Fortnum & Mason food writer of the year Clare Finney on how Borough Market and its traders are taking a holistic approach to environmental sustainability. This time: supporting natural ecosystems
It’s been 25 years since The Lion King debuted on the big screen, burning the Circle of Life onto our brains and Mufasa’s death onto our retina. The latter I wish I could forget; the former is an earworm that rears its splendid, spine-tingling head every time I am reminded of sustainability and the natural world.
Of course, it’s been in my head all morning—because what are ecosystems but small, interlocking loops which together make up the path unwinding? Farmers rewilding parts of their land to encourage populations of pollinators and natural predators; gamekeepers managing moors to support populations of vulnerable ground nesting birds and other wildlife; foragers taking just enough to feed themselves or those restaurants and retailers they supply, leaving plenty for wildlife and birds. These things all find their place in the circle of life.
We’re part of it too—not just as fellow animals but in the choices we make regarding food and drink, which have such far-reaching consequences. Even something so seemingly simple as honey has the power to support the ecosystem, or to detract from it. “The role bees, in particular honeybees, play in the ecosystem in general is that they are great pollinators,” says Sam Wallis of From Field and Flower, “and when they can forage and pollinate wild species, that helps sustain the biodiversity of plants and trees.” Bees also help farmers of fruit and vegetables to produce naturally abundant crops, she continues, “so a lot of beekeepers keep hives on farmland and orchards—provided the crops are not treated with chemicals, which can mess up their senses and those of future generations.” Married with bees, the organic farmers who are trying to produce the best, seasonal produce can exist “in harmony with nature, rather than going against it.”
Bees and wildflowers
It is, quite literally, a virtuous circle. Bees help the farmers by pollinating the plants; the farmers, in an effort to encourage the bees, are setting land aside for rewilding. “Bees are busy, so they want to find the richest forage they can and mine it. A field of wildflowers will attract them”—generating biodiversity, a richer, more flavoursome honey for both bees and buyers, and more pollination for the farmer. It is, as a healthy ecosystem should be, a win-win. Problems arise when either the land or the bees themselves are exploited, either by monocropping or by the more “cynical” beekeepers, who harvest as much honey as they can and replace the bees’ natural, nutrient dense source of winter food with sugar syrup; a deeply unsustainable practice which affects the colony in the long run. “We have a producer who will not be able to supply us with heather honey this year because the rainy weather affected the heather flowering so badly, the bees have only just got enough for themselves this winter,” Sam laments. “It’s sad for us, because heather honey is delicious and popular, but it is the perfect example of how it should be—of beekeepers with a strong sense of values finding a balance with nature and putting the health of the hive first.”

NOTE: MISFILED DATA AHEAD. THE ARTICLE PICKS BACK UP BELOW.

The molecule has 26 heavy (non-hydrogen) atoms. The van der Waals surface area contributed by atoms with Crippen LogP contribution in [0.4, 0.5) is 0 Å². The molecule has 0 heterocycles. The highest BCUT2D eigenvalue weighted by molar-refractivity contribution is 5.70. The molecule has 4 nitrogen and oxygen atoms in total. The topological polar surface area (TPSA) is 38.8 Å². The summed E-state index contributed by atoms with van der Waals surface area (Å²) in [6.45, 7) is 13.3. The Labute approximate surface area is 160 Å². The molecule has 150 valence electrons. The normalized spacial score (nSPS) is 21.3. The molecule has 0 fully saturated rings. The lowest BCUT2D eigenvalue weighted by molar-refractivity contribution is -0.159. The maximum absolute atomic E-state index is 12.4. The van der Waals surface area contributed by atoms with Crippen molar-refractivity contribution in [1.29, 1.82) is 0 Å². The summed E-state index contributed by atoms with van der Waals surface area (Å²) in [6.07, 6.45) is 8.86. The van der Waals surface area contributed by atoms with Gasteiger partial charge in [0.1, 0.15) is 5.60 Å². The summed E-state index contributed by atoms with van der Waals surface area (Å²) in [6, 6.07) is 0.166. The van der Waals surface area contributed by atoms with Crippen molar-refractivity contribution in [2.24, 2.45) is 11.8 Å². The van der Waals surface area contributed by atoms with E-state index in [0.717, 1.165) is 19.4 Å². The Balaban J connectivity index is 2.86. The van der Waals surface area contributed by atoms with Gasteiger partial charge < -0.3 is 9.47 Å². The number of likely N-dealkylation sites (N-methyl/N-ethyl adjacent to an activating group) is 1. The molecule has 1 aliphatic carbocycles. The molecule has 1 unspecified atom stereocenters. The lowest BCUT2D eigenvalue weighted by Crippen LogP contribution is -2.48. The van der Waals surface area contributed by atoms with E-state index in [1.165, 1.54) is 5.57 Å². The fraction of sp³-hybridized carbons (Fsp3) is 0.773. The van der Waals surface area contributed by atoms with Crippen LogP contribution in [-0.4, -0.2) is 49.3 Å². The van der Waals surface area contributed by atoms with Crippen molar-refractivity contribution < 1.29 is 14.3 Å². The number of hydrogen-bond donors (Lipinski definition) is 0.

The same principle of never taking more than nature needs to sustain itself is as true of foraging as it is beekeeping, Noel Fitzjohn of Fitz Fine Foods tells me. “With wild garlic, for example, if I pick too large an area, it will take a year to come back—sometimes more—whereas if I take a small amount in a big area, it will regenerate easily.” This is important not just for the plant itself, but for the health of the soil and the rest of the ecosystem. “When I pick rosehips and hedgerow berries, I never take more than 10 per cent of what’s there because they are so important for wildlife. It doesn’t sound like much, but it mounts up quickly when you consider how much each bush produces.” He too is grateful for the number of farmers rewilding and restoring and maintaining their hedgerows. Biodiversity benefits everyone and everything, including the farms themselves.